WHO declares coronavirus a global crisis; death toll mounts to 213
The declaration was made as health officials in China said that the death toll from the outbreak has jumped to 213 across China with at least 42 new deaths reported from the most-affected central Chinese province of Hubei.Updated: Jan 31, 2020, 05:54 IST
The WHO early on Friday took the rare step of declaring the ongoing novel Coronavirus outbreak that originated in China but has spread to at least 17 countries as an international public health emergency (PHEIC).
The Geneva-based organisation did not recommend any travel or trade restrictions on China.
The declaration was made as health officials in China said that the death toll from the outbreak has jumped to 213 across China with at least 42 new deaths reported from the most-affected central Chinese province of Hubei.
With more 1200 new infections reported from Hubei, the total number of infections in the country has crossed the 9000-mark.
In Hubei alone, there are 5806 cases of the epidemic, provincial health officials said on Friday morning in the first update on the spreading virus.
Earlier in Geneva, the WHO’s DG Tedros Adhanom Ghebreyesus declared the outbreak as a “Public Health Emergency of International Concern” (PHEIC) after a closed-door meeting of its emergency panel.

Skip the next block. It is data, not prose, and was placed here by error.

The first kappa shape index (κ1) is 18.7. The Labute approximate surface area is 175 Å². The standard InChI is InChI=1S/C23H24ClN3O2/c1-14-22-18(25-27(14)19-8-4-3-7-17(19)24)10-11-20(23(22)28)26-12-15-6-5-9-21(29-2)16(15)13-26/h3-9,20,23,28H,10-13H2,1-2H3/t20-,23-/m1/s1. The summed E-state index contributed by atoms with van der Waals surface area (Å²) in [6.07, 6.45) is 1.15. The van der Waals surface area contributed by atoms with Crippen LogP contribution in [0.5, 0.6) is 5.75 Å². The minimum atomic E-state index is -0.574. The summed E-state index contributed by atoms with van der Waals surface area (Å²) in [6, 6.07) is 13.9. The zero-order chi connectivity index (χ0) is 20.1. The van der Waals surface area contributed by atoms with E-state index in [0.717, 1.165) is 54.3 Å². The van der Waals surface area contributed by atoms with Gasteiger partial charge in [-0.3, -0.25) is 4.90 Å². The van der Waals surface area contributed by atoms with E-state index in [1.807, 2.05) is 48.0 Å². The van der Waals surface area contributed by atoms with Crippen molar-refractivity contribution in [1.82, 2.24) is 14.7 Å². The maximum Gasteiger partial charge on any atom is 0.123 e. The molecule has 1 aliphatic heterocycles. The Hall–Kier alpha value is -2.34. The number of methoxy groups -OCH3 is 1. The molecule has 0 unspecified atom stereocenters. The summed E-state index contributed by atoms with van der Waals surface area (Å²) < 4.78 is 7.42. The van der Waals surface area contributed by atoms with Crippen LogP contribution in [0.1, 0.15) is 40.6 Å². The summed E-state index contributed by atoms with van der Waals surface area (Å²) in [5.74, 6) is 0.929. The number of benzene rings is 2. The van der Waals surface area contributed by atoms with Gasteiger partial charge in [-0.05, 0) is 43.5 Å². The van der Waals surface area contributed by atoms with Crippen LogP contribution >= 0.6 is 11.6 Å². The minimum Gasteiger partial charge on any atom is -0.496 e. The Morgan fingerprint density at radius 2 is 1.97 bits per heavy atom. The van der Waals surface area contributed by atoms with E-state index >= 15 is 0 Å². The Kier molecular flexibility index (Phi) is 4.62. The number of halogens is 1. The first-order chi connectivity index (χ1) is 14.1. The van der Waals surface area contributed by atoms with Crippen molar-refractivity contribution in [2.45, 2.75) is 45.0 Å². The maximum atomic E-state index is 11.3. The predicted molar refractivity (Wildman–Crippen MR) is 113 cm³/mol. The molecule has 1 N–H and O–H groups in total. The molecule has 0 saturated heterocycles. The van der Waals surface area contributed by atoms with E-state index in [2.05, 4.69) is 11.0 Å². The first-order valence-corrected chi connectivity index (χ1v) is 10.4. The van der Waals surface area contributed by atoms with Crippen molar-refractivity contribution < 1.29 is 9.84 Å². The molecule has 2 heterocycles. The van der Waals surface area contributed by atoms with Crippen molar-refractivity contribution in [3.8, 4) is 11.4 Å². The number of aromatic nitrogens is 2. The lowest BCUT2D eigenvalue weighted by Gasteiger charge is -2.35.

It’s only the 6th time that the WHO has declared a PHEIC since the International Health Regulations (IHR) mechanism was set up in 2005.
What does the declaration mean?
The WHO defines it as “an extraordinary event which is determined, as provided in these Regulations: to constitute a public health risk to other States through the international spread of disease; and to potentially require a coordinated international response”.
It further explained: “This definition implies a situation that: is serious, unusual or unexpected; carries implications for public health beyond the affected State’s national border; and may require immediate international action”.
Since that framework was defined in 2005—two years after the severe acute respiratory syndrome (SARS) epidemic spread through China—it has been used only six times: for outbreaks of “swine flu” in 2009, polio in 2014, Ebola in 2014 and in 2019, Zika virus in 2016.
The international emergency designation of a disease is meant to mobilise international response and resources to tackle an outbreak, the WHO said.
It’s an opportunity for the WHO, with guidance from its International Health Regulations Emergency Committee, to implement “non-binding but practically & politically significant measures that can address travel, trade, quarantine, screening, treatment. WHO can also set global standards of practice,” the organisation tweeted.
“The speed with which China detected the outbreak, isolated the virus, sequenced the genome and shared it with WHO and the world are very impressive, and beyond words. So is China’s commitment to transparency and to supporting other countries,” Tedros was quoted as saying at the press conference by China’s official news agency, Xinhua.
“In many ways, China is actually setting a new standard for outbreak response,” he added.